I wanted to jot down some of my experiences with teaching error propagation. Right off the bat I should note that I have been greatly influenced by this document by John Denker in response to questions about this topic on the PHYS-L listserv. I especially like his rant against significant figures in that document, but I’ll let that go for now.
I’d like to talk about how I encourage the high school teachers in my licensure program to do and teach error propagation. I don’t do the calculus method because, um, it requires calculus and students get bogged down in that instead of the important stuff (things like with comments like “I guess I messed up the calculus” vs and comments like “wow, this is a really accurate measurement” with the Montecarlo method).
Before I forget, here’s the calculus method. Assume you’ve measured a, b, and c with their associated errors and . Now you want to calculate some crazy function, f, of all the variables, or f(a, b, c). The error on f (assuming no correlations among the variables) is given by:
You can see why it’s a hassle, what with the partial derivatives and all the terms to keep track of. One (of many) nice things about it is how you can quickly see which variable you should spend money on.
The Montecarlo method uses a computer to do many simulations of the experiment, where the variables are all randomly selected to be close to the best measurement you make. Specifically, you create several normally distributed (assuming that’s the distribution of your data – a common case) random numbers that resemble the original data set. You then let the computer calculate the formula of interest several times over and then take the average and standard deviation of those to determine the best estimate of the function and the error on the function.
I encourage students to do this with spreadsheets. Each column is a variable measured in class. Then you add a column for any calculations that you care to do with that data. You use a command to generate the random numbers, stretch the formulas down a few 100 or 1000 rows, and then use the typical Average and Stdev commands on the columns you care about.
For me, the biggest difficulty was finding the command in Excel and Google Docs that does the random number generation. Rand() doesn’t do the trick because that’s a uniformly distributed random number between 0 and 1, as opposed to a normally distributed random number around a mean with a given standard deviation.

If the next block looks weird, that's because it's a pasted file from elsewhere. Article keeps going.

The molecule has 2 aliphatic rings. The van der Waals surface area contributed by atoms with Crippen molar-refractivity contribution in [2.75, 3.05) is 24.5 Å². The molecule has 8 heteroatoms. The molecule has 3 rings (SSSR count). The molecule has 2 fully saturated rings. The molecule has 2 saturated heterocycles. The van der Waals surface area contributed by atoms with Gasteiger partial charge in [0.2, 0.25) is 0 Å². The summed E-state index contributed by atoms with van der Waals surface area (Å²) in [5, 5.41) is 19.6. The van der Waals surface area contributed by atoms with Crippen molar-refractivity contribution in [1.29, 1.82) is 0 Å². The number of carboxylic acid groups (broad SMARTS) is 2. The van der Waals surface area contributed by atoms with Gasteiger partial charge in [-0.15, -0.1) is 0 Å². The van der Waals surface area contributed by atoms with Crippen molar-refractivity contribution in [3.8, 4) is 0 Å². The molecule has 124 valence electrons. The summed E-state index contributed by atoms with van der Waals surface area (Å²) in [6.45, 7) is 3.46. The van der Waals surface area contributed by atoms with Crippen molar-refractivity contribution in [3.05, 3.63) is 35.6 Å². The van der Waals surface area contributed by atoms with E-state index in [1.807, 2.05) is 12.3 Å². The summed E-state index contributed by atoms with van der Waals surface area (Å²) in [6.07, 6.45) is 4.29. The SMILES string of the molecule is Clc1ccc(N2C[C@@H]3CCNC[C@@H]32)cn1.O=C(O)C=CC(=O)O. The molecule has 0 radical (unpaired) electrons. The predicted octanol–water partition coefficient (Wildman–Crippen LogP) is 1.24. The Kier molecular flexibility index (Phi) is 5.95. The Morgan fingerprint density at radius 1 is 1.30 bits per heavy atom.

Well, I finally found it. The norminv( ) function does the trick nicely in both Excel and Google Docs. If you want a random number normally distributed around, say, 5.6, with a standard deviation of 1.2, you do this:
norminv(rand(), 5.6, 1.2)
Go try it, it’s fun! Stretch it down a few rows and you’ll get a different answer on every row.
So each column has that going on for every variable measured in the experiment. You make new columns for any calculations. Here’s an example:
It doesn’t take students very long to grasp the concept and I make sure they’re doing it on the fly in their labs all the time. It certainly beats the calculus method in one major point: the complexity of the problem doesn’t affect how hard it is to do in a spreadsheet (assuming you can type your formula into excel or google docs). In the calculus method, the complexity can really be daunting for some students.
How far is enough to stretch?
I used Mathematica to test the notion of how far to go. It’s faster to do the random number generation (use the command RandomReal[NormalDistribution[mean, stdev]]) and I can make histograms faster as well. Here are plots of the histogram for several random numbers with a mean of 5.2 and a standard deviation of 1.3. The number of “rows” goes from 10 up to 100,000 by factors of 10:
You can see the signature normal distribution towards the bottom, but in fact, even for just 100 points, the mean and standard deviation are perfectly acceptable. In Excel it’s pretty easy to drag down 1000 rows, but after 100 you don’t get results that are that different. I certainly encourage my students to play around with how many they need to use.
This works well for me, but I never feel like the students get to the point where they realize just how important/powerful error propagation is. How do you teach/do it?